What should I do?

This is impossible to answer, since it involves you caring for your personal wellbeing in the specific circumstances in which you find yourself. You write that you feel doomed and depressed; you should definitely talk to people, whether those people are mental health professionals, or 'just' friends and family. Asking the question here is a healthy thing to do, but you may also consider finding out whether your university has support groups for PhD students; social events, mailinglists, other ways to interact informally with your peers. Sharing experiences can be very illuminating.

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It seems you have unrealistic expectations of what a PhD is supposed to involve. Who cares if you don't publish in a top journal? It seems your goal is not to do actual research.

You are the one who is supposed to pick a research topic. Your advisor simply advises you how to attack it.

You are doing original research, which, by definition means nobody is an expert on it! If the advisor was an expert on the topic, there would be no research since the topic would have already been solved.

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  • Hello, Thank you for your comment. I am not asking for a specific research question from my supervisor. I know that I am supposed to pick my own research question. but I am just fearful that my research area has deviated too much away from my supervisor's area of experties. While my supervisor and my research topic can't be exactly the same, the general area should overlap, which isn't the case for me. Plus my advisor is not able to give me any advise on how to attack it. – chico0913 Nov 26 '20 at 4:18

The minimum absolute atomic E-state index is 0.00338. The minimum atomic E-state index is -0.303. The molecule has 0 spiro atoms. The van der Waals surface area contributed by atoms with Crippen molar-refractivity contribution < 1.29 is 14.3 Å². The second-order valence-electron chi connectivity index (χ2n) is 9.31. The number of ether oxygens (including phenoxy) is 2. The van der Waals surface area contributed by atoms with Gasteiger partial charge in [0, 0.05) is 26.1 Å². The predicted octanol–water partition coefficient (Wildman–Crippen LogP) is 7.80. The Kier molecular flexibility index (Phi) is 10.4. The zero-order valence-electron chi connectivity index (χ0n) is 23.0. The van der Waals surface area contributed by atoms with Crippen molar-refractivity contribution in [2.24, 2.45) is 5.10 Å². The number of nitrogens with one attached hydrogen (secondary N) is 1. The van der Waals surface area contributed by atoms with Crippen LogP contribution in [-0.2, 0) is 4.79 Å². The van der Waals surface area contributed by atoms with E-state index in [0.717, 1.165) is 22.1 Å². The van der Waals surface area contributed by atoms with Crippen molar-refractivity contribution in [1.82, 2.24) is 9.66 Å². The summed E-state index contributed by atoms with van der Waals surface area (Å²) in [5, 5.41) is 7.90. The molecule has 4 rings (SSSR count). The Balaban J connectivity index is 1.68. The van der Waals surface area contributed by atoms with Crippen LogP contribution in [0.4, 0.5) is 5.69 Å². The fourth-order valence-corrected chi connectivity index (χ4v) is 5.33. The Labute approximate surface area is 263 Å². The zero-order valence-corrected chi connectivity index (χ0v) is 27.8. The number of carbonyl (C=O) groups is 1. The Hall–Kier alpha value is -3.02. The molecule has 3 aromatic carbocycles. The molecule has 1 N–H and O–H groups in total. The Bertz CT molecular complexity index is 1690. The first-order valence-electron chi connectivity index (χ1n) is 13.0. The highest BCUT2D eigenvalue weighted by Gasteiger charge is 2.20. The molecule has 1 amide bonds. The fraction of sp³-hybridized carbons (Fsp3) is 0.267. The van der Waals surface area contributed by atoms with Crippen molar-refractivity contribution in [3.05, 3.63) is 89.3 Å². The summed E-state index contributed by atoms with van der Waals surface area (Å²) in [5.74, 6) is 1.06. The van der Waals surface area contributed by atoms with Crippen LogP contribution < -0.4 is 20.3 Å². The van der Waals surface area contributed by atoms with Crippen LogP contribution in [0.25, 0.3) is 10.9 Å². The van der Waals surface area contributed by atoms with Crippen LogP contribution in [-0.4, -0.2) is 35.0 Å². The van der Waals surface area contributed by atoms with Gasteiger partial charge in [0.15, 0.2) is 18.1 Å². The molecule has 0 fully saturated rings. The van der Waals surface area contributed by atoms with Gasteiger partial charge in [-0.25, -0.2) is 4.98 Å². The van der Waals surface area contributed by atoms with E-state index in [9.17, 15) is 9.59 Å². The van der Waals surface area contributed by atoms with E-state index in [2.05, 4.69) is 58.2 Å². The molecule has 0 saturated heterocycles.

• You're welcome. If your advisor is unable to advise you they will let you know. Have you considered your advisor wants to see what you come up with yourself? Perhaps you don't need advice on how to attack it yet? – Sr. Data Scientist Nov 26 '20 at 4:24
  • I have already came up with 3 different research questions on my own in the field of deep learning/natural language processing. But when I discuss my work with my supervisor, it feels like he is unable to provide any critical evaluation on my work. He is unfamiliar with the literatures in deep learning, or how I analyzed my data. all he advises me on is my academic writing skills, without really understanding the content of my studies. – chico0913 Nov 26 '20 at 4:32
  • While it is my responsibility to do literature search, and make sure that my analysis is legit, I am also only a PhD student who is just starting out and I feel like I need more guidance from him based on his expertise. but since his domain and my research domain doesn't match, although he keeps saying that I am doing a good job in my research I don't feel like I can trust his opinion. Is this normal for PhD students? – chico0913 Nov 26 '20 at 4:32
  • Yes, that is the exact issue - you feel that you need more guidance - but nobody has said that except you. Your issue is that reality is different from what your ideal phd would be. If you let go of this ideal and accept reality you will be fine. – Sr. Data Scientist Nov 26 '20 at 4:37